West Hollywood’s recently passed ordinance regulating the use of drones appears to conflict with Federal Aviation Administration (FAA) rules.
On Dec. 17, the FAA issued a “fact sheet” warning cities and states that they must not adopt drone regulations that would conflict with those established by the FAA. A key FAA regulation requires that owners of drones register them with the FAA. An ordinance approved by the West Hollywood City Council at its Dec. 21 meeting would require those flying drones in WeHo to register them with the city and acquire a permit to operate them. The FAA specifically forbids local governments from requiring such registration.
The city’s ordinance bans drones, also known as unmanned aircraft systems (UAS), from flying 350 feet or less over a school during school hours and from flying over city parks, City Hall and the local sheriff’s and fire department stations. Drones also are banned from flying more than 400 feet above the ground and out of sight of the drone operator. The FAA fact sheet says that local governments must consult with the FAA before enacting such rules.
“Substantial air safety issues are raised when state or local governments attempt to regulate the operation or flight of aircraft,” the FAA said in its statement. “If one or two municipalities enacted ordinances regulating UAS in the navigable airspace and a significant number of municipalities followed suit, fractionalized control of the navigable airspace could result. In turn, this ‘patchwork quilt’ of differing restrictions could severely limit the flexibility of FAA in controlling the airspace and flight patterns, and ensuring safety and an efficient air traffic flow.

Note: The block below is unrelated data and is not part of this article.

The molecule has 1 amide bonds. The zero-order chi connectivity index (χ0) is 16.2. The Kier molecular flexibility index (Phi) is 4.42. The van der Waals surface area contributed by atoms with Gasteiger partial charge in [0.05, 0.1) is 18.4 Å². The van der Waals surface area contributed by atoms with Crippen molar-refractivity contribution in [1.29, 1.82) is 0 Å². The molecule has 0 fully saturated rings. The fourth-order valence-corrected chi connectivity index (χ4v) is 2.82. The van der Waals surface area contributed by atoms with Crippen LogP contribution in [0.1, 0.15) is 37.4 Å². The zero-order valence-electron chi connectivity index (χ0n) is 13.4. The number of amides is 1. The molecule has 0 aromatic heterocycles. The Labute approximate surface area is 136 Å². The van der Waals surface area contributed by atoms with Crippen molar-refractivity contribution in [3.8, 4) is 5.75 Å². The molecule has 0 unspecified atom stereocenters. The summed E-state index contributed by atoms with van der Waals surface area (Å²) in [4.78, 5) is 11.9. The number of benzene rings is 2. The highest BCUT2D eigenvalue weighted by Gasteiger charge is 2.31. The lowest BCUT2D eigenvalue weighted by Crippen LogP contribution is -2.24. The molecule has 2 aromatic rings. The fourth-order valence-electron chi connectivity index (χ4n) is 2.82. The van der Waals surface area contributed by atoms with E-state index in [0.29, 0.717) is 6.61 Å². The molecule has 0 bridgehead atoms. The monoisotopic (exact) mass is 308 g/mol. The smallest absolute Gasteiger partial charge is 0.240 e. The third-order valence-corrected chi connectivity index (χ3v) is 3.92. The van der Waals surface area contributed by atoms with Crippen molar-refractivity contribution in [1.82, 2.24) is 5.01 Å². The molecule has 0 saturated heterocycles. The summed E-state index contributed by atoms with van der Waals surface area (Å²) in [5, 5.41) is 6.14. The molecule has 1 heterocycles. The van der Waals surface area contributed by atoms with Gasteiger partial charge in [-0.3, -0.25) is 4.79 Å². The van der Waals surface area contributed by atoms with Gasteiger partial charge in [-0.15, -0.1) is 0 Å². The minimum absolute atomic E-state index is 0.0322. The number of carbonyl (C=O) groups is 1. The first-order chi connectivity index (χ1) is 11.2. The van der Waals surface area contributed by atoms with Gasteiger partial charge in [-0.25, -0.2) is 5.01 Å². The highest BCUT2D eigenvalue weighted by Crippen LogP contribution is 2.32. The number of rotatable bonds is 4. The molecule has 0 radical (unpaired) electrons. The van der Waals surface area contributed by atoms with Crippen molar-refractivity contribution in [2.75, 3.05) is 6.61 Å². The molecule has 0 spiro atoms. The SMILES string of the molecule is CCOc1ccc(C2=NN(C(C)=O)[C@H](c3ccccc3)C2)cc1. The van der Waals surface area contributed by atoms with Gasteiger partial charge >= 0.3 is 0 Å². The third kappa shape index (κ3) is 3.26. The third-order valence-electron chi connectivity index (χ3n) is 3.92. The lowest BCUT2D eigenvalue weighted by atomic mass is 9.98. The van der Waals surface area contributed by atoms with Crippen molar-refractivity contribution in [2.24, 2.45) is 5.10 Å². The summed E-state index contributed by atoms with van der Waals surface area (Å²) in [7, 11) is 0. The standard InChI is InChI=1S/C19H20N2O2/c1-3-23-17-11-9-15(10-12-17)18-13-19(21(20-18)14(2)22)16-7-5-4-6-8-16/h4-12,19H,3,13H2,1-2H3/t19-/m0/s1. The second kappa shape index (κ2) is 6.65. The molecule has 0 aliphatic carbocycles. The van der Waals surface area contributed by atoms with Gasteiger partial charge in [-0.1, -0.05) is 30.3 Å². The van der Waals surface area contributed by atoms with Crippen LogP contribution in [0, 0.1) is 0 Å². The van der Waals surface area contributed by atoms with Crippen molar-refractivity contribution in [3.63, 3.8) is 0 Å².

Councilmember Lauren Meister recommended that the city regulate drones after several incidents involving them. The most notable was the crash of a drone into a power line in October on Sunset Boulevard and Larrabee, knocking out electric power to hundreds of SoCal Edison customers. A WeHo resident appeared before the council to complain that a drone was flying too close to his apartment balcony, compromising his privacy.
The FAA requires drone owners to pay a $5 registration fee with a credit card or debit card. Owners who have operated their drones before Dec. 21 have until Feb. 19, 2016 to register. If the drone is purchased after Dec. 21, it must be registered before it is operated outdoors.
A drone owner who fails to register it can face civil penalties of up to $27,500. Criminal penalties include fines of up to $250,000 and/or imprisonment for up to three years.